Learning to master skills helps us get ahead in our work and lives. To do this you need to have a deep understanding of the skill you are trying to perfect. You also need the dedication to put in the needed time and deliberate practice.
"Deliberate practice," was introduced by researcher, Anders Ericsson who studied this concept for over 30 years. His research shows HOW you practice matters much more than HOW MUCH you practice.
Deliberate practice isn't running a few miles each day, strumming a guitar for 20 minutes each morning, or grooming a few dogs each day.
Deliberate practice is much more purposeful and focused. It might take you five to ten years of deliberate practice to truly master a skill.
To improve anything, you must push beyond your comfort zone. This process can be very difficult. Letting go of what is safe and learning to get comfortable with the unknown is hard for most of us. For some, it is impossible. But when you put sincere effort toward improving a weakness, you will grow.
To become great, experts focus on improving their weaknesses. Practicing on easy things never leads to improvement. Working hard just to work will exhaust you. Working purposefully towards improving is the secret to success.
It doesn't matter whether you are trying to master a specific breed profile, specialize in a grooming technique, increase your speed, or skillfully run your business. To master any task, you need to focus and practice in a purposeful way.
Here are five ideas to help you stay focused on a skill you want to master.
1. Deliberate practice has one objective: to improve performance. According to Ericsson, "People who play tennis once a week for years don't get any better if they do the same thing each time. Deliberate practice is about changing your performance, setting new goals and straining yourself to reach a bit higher each time."
2. Perfect practice makes perfect. Repetition matters. Do it repeatedly. Football legends don't practice their specialty briefly at the end of their practice sessions. They repeat the fundamentals of their specialty hundreds of times each week.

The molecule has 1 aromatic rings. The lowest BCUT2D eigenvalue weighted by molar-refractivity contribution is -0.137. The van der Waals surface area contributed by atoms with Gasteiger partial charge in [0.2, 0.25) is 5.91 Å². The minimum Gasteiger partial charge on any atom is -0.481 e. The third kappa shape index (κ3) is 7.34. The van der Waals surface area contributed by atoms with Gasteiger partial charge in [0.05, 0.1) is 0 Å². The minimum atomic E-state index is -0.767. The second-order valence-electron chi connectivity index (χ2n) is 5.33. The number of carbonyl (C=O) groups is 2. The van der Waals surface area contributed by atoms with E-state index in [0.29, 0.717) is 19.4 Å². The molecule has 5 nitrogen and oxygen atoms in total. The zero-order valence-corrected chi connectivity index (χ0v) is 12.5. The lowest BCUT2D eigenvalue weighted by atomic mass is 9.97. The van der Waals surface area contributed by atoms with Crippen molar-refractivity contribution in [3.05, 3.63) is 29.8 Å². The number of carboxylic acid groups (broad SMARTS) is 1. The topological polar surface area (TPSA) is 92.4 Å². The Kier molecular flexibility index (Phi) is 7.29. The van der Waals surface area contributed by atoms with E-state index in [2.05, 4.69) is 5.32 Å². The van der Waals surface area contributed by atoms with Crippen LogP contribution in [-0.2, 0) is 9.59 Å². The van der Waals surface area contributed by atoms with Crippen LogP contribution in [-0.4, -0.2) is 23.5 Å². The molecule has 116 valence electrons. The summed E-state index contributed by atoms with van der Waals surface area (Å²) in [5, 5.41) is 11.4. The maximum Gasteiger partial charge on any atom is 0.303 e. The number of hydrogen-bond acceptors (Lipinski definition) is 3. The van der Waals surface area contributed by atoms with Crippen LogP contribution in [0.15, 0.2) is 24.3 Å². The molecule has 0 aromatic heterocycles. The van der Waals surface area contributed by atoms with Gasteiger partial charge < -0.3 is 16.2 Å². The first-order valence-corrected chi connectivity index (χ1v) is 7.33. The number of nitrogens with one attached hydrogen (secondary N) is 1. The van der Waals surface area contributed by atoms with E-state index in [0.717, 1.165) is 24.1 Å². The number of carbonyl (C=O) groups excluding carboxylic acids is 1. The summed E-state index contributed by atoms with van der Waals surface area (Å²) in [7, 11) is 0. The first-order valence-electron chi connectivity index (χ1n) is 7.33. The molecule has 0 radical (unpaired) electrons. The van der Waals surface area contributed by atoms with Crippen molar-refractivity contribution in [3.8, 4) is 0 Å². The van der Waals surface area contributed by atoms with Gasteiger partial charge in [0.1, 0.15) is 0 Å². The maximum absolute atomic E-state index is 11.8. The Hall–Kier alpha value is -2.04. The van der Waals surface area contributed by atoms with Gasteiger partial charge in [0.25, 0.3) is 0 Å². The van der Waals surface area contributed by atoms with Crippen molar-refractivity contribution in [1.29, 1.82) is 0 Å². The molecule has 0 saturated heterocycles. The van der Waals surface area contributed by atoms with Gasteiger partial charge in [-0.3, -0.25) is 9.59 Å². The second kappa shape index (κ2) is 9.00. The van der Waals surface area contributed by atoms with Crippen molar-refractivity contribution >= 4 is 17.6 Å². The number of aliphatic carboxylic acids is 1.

3. Get consistent feedback. You must monitor your progress so you can adjust. Without feedback, you won't know how to improve. Seek out a mentor or a coach in the area you would like to master. Asked them for consistent criticism and advice.
4. Identify your weakest area. Focus on improving your weakest skill. Then move on. Don't beat yourself up.
5. Be prepared. The process is going to be challenging. It will physically and mentally exhaust you. Mastery takes commitment, focus, and extreme effort.
When I began a career with dogs, it didn't take long before I knew I wanted to perfect my skills. I wanted to master pet grooming. I found mentors and coaches who could give me feedback. I read books. I studied images - photos of my own work as well as champions. I intently watched master pet stylists at work. I attended clinics and workshops. I tested my skills in the certification and competition rings. I always asked for feedback and focused on improving my work. I practiced. And practiced. And practiced.
Today, I work with a business coach. Almost every week we have a 90-minute conference call. We focus on our weakest link and ways to improve it. The following week, we review what worked and what didn't work - then move on to the next weak item on the agenda. Having a coach keeps me accountable, focused, and on track.
Remember - start small. Self-improvement can feel overwhelming. You can't take on everything. If you do, you'll feel defeated and never succeed at any of it. Instead, choose one or two skills to focus on at a time. Break down the skill into manageable chunks. Set goals. Get feedback and track your progress.
Along the learning journey, stop to reflect. When you want to move from good... to great... to mastery, you need to stop and spend time reflecting on what you're doing. If you don't, the new skill won't stick. Talk to your mentor, coach, or someone you respect as you go. Talking about your progress assists in getting valuable feedback. It keeps you accountable and it cements the changes.
Be patient with yourself. You are not going to reach perfection right away. Mastery requires perfecting many smaller skills and then putting them all together. It could take months to perfect a single new sub-skill. It will take years to truly master a particular technique or specialize in a field.
You can use these techniques on anything you want to improve or master. Many of us can do something well. True mastery takes it to a much deeper level.
Do you have what it takes to become a master?